Smoking not only increases the likelihood of complications due to poor healing, it typically works against the goals of cosmetic surgery as well. It’s bad for your skin and in the lips it can contribute to the formation of fine wrinkles. If you’re getting lip enhancement with a wrinkle filler, that’s bad news. As San Francisco plastic surgeon Sirish Maddali explains “smoking causes lip lines and will certainly decrease the amount of time Juvederm will last in the lips.”

At Seattle Plastic Surgery, we want our patients to have the best surgical experience and outcome possible, so we ask them to focus on being healthy first. The ideal patient refrains from smoking or using illegal drugs, has a stable weight, and realistic expectations about cosmetic surgery.

For more specific information on health and surgery outcomes, contact us for a consultation.

Eyelid surgery more popular for Seattle men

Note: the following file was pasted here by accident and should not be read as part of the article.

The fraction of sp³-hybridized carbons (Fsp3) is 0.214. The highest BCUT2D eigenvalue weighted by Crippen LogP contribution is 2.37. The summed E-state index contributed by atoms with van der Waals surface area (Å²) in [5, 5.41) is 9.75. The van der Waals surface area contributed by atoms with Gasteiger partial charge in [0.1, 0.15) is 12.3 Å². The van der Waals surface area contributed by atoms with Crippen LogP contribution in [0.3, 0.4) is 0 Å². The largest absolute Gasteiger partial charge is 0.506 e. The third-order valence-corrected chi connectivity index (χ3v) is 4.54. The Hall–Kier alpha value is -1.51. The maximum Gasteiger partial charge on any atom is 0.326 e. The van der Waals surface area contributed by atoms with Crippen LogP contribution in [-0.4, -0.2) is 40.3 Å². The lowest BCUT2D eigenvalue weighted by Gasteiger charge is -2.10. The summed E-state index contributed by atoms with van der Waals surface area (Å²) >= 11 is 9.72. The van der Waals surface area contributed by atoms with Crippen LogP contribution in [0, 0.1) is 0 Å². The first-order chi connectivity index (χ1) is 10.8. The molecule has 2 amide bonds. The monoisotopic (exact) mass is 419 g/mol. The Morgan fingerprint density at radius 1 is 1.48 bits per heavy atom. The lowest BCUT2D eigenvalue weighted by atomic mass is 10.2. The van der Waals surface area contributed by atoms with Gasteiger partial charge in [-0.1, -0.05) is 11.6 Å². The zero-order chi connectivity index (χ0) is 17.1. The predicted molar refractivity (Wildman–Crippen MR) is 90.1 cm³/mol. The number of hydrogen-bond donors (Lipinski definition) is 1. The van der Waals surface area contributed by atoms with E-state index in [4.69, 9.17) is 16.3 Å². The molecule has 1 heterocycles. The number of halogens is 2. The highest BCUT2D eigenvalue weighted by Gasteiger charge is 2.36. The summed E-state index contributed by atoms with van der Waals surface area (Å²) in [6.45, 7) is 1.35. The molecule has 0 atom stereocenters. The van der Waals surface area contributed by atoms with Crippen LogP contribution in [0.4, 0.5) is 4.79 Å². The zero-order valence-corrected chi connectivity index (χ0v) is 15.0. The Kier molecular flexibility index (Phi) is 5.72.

Wishing to rid themselves of baggy, tired skin under their eyes, more and more men are choosing cosmetic surgery. Blepharoplasty, commonly known as a eyelid surgery, can give men or women back the smoother, more awake appearance they lost with age. If you live in or near Seattle, contact Dr. Craig Jonov for a consultation to see if eyelid surgery is right for you.

A recent study found that those undereye bags are the result of fat deposits near the lower eyelid that accumulate as we age. In contrast, the rest of the face loses fat with age. Previous theories said undereye bags might be due to fluid buildup or sagging skin. Blepharoplasty helps correct undereye bags by removing excess fat from under the eyes.